In 1966 when I was 21, I had a major career decision to make. My main choices were between being a poet (I actually wrote some pretty good poems), being a musician (but all buddies wanted to get stone and then practice while I wanted to practice and then get stoned), go to jail a lot protesting the war (Vietnam then), becoming a Hassidic Rabbi or being a scientist. So here I am more than forty years later, no longer writing poetry, practicing a lot but not getting stoned, protesting the war but not getting thrown into jail and blessed with the result of the decision I did take. In 1966 I decided to become a scientist since it did not require me to cut off my beard or shorten my hair. Actually being a scientist, Hassidic Rabbi, jazz musician or war protestor were very consistent with the way I looked (remember this was San Francisco in the 60s). Only problem was that I never went to University (I went to sea as a merchant seaman instead). Now I am going to skip over a lot of stuff. I was doing research at the Langley Porter Institute at the University of Cal. Medical School in SF and around 1967 we got a PDP-7 from Digital Equipment Company to replicate some experiments that other researchers had already done. By that time I had been designing equipment for EEG studies for Joe Kamiya (we did the first brain wave bio feedback work). I used digital modules (R series) from Digital Equipment (by the way, I ended up running the low end hardware group of Digital many years later) these were plug in boards that had things on them like flip flops and gates. Well in comes this computer. I did not know anything about computers per se. That night I opened up the computer and found out that it was made up of the same kind of boards I was using. But when I used these boards I connected them with actual wires through what was a called a plug board. Well there was no plug board and I could not figure out how the different boards “knew” what to do. I even had to read the manual and that is when I discovered software and I was rocked to my soul. Here is a photo of a PDP-7. There were only 120 of them ever built. They cost $72,000 in 1965. The most important thing that happened on the PDP-7 was that it is Dennis Richie developed UNIX. This computer had an 18 bit word length (which means 2 bytes plus two bits kiddies). The memory cycle time was 1.75 microseconds. It took 4 microseconds to add two numbers together. I can’t remember how big the memory was but I could actually remember most of the content of the memory in my head (I was a lot smarter then). You can see a bunch of switches in the photo. One set was to establish an address and the other set was for the content. The computer was so dumb when you turned it on that you had to put in a small program via the switches (called the Rim Loader). That program was smart enough to read a paper tape program via the ASR-33 teletype. I bet we did not even have the equivalent of 8k bytes. I learned to program it pretty well together with a friend named Pete Harris. We would stay up all night getting that computer to do things that Microsoft still has not figure out how to do. But most fun was programming the lights so that their turning on an off would create RF which we could pick up on an am radio. We created music. Eventually we got a tap drive and we figure out how to program that so that we could make the cabinet in which it was housed vibrate in a way that looked like dancing and that we could sync to the music we made through the lights. Of course we only did this late at night since during the day we did real science like studying guys that were high on drugs or if we were lucky Zen Monks.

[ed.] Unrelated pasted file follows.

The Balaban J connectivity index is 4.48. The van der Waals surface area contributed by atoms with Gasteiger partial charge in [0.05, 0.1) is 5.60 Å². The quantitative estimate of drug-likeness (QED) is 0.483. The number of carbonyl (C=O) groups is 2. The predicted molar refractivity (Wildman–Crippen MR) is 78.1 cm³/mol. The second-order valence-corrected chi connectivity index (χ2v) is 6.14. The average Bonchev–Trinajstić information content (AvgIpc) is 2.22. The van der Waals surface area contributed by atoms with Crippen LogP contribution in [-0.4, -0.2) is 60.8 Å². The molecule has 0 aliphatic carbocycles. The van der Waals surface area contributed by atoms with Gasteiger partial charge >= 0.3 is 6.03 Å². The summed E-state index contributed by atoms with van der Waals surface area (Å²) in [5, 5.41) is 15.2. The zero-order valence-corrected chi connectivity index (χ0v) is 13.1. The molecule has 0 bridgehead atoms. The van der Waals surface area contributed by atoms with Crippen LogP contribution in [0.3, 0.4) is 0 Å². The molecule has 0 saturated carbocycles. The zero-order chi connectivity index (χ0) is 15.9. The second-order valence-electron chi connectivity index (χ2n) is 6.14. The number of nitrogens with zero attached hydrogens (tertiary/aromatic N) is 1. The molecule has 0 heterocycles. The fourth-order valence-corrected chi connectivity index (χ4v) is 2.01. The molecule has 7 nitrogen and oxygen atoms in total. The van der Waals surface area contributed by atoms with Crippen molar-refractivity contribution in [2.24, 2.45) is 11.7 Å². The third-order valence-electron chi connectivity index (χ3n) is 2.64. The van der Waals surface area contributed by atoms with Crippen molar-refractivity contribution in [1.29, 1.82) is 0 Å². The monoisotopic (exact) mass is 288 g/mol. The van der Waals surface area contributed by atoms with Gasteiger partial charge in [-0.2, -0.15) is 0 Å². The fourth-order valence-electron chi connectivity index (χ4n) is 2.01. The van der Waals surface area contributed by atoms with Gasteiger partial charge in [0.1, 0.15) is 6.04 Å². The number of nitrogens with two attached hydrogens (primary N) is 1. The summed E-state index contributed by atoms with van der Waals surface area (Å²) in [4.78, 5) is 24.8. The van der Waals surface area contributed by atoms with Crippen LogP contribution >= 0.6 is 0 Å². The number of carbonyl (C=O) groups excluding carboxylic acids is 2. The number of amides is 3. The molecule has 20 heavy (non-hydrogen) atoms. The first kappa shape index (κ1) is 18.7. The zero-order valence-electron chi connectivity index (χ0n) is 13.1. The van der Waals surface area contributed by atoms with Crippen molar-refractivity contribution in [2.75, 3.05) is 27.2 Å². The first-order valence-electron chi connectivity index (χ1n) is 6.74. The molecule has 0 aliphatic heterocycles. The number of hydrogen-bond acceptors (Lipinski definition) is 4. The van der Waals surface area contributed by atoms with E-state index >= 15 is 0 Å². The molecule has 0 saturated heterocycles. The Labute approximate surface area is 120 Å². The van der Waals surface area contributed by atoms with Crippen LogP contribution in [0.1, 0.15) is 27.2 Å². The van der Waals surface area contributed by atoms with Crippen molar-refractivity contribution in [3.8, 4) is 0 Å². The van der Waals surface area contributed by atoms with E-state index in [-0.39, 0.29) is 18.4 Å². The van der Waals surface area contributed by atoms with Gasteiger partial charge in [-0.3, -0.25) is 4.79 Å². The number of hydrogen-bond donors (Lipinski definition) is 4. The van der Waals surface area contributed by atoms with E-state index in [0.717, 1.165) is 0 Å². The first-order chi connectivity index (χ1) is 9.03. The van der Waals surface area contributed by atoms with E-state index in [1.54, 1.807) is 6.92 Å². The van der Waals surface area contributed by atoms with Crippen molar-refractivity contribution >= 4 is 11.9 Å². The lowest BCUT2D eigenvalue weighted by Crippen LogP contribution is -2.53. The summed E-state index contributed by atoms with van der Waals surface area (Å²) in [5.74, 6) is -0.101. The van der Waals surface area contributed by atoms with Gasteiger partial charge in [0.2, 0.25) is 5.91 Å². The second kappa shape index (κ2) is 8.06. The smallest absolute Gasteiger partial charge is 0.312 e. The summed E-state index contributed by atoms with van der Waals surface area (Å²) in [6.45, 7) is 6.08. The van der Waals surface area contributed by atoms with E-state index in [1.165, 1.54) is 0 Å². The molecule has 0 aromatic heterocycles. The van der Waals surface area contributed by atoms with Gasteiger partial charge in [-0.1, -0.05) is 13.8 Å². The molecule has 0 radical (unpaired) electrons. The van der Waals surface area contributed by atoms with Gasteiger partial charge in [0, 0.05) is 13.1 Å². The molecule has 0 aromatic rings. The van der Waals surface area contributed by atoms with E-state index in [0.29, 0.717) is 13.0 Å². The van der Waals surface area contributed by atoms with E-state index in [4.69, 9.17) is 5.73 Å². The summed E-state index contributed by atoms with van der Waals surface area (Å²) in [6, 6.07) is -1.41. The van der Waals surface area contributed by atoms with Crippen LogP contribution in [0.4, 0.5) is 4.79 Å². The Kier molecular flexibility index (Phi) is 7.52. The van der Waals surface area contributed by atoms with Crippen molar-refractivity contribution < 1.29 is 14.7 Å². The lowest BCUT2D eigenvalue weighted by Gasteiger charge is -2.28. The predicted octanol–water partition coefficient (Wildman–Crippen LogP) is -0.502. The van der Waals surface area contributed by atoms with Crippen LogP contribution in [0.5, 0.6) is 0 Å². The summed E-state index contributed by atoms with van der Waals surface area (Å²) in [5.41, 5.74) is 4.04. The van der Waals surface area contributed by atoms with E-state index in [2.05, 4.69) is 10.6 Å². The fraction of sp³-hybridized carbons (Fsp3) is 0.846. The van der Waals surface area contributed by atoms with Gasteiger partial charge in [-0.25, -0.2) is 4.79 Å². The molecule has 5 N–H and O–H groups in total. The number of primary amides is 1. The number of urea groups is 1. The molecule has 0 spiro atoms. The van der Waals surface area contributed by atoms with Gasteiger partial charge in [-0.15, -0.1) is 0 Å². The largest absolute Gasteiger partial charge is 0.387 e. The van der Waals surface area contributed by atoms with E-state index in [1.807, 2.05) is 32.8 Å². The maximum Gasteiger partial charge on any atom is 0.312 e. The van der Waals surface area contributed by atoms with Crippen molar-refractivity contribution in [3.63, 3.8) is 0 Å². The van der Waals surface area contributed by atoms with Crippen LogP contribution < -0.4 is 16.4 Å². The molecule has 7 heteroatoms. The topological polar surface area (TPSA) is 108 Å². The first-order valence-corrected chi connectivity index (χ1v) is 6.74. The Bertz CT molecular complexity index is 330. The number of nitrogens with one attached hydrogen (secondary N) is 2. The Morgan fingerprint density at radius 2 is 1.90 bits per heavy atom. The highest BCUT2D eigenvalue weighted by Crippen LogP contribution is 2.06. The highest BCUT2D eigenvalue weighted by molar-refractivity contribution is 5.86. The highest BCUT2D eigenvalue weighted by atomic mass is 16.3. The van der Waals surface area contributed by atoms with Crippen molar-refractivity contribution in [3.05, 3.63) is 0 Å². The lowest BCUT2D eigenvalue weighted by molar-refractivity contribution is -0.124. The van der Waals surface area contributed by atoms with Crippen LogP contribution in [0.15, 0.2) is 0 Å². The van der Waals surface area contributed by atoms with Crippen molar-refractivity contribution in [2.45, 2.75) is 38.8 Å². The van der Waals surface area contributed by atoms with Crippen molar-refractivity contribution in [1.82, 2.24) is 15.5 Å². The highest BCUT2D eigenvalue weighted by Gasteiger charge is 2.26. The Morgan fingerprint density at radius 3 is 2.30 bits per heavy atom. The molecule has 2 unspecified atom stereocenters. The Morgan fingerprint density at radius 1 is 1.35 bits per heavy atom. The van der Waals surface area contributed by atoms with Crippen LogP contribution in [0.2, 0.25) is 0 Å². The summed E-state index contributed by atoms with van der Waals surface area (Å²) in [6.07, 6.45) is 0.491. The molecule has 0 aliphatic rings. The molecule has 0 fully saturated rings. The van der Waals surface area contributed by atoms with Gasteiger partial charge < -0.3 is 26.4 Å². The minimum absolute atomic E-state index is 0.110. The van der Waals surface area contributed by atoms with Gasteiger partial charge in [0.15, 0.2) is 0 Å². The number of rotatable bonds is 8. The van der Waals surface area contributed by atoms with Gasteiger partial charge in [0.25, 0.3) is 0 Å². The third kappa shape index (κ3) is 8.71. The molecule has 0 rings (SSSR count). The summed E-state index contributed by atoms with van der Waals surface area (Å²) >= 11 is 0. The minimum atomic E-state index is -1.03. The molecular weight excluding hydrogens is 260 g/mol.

Hi, Avram. I was reading this page:
where you wrote:
“In 1996 when I was 21”, “In 1996 I decided to become a scientist”, “and around 1997 we got a PDP-7”.
Do you mean something around 1969, don’t you?
Thanks! I meant 1966 and 1967. I will correct.